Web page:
Ancient tongues

Chilean school children write e-book in Mapuche language

New electronic book written in Mapudungun by children and for children aims to protect an ancient culture through modern means.

Thursday, April 18, 2013 Category: Education
Acclaimed Mapuche poet Lorenzo Aillapan gave workshops to the young writers. Photo by Lorenzo Aillap Acclaimed Mapuche poet Lorenzo Aillapan gave workshops to the young writers. Photo by Lorenzo Aillapan/Facebook.

 


The Mapudungun language of Chile’s indigenous people is a linguistic heritage shrouded in mystery. While it bears small similarities to other indigenous languages in southern South America, it is very much its own distinct tongue, inextricably linked to a culture whose history reaches for centuries beyond colonial rule.

Of the population in Chile that identify as Mapuche (approximations vary widely from 600,000 to 1.5 million people) it is estimated that only 20 percent speak the language fluently. Schools in several regions of southern Chile have started programs in Mapudungun to slow the retreat of the language, and a new initiative has joined the fight by combining technology and youth education.

The new bilingual e-book, called “Epew Pichikeche ñi Rakizuam” (The Thoughts of Children), is in Mapudungun and Spanish, and written by young students from six schools in the southern cities of Puerto Saavedra and Carahue. The project was funded by Chile’s National Foundation of Art and Culture (FONDART).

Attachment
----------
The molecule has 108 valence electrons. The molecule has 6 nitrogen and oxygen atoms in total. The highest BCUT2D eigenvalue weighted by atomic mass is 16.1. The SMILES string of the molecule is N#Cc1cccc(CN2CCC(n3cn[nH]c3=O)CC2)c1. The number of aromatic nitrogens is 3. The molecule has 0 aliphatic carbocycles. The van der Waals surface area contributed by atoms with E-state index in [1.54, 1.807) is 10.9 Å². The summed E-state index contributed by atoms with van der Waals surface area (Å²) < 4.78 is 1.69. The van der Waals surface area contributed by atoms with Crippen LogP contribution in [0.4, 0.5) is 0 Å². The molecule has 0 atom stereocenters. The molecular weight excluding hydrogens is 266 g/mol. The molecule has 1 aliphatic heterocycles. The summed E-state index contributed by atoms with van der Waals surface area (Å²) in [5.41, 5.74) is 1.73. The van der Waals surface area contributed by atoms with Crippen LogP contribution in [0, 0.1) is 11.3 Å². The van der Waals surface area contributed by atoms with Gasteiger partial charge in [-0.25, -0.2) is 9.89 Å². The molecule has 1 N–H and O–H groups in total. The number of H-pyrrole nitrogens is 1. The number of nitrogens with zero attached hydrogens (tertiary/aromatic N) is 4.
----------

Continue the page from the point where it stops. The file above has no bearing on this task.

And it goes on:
Both cities have a strong Mapuche population, and the children were asked to speak in Mapudungun when coming up with their stories, though they were encouraged to be as creative as possible with their narratives and were not restricted to retelling their culture’s folklore.

“The most important thing is that it is focused on the children’s work,” Carolina Isla, project coordinator of the e-book, told The Santiago Times. “The kids made the story without their families or teachers, they independently created the story.”

Acclaimed Mapuche poet Lorenzo Aillapan - also known as üñümche or Hombre Pájaro  (Birdman) - gave workshops at each of the schools in 2011 at the start of the project. The whole process, which cost US$ 172,000 (CLP 8.1 million), is set to be turned into a documentary funded by FONDART.

“Much remains to be done, and we will continue working,” Isla said at the launch of the e-book. “But from the very joy expressed by the children, we believe that the path has already being forged for a new vision and new dreams. We thank each and every person involved.”

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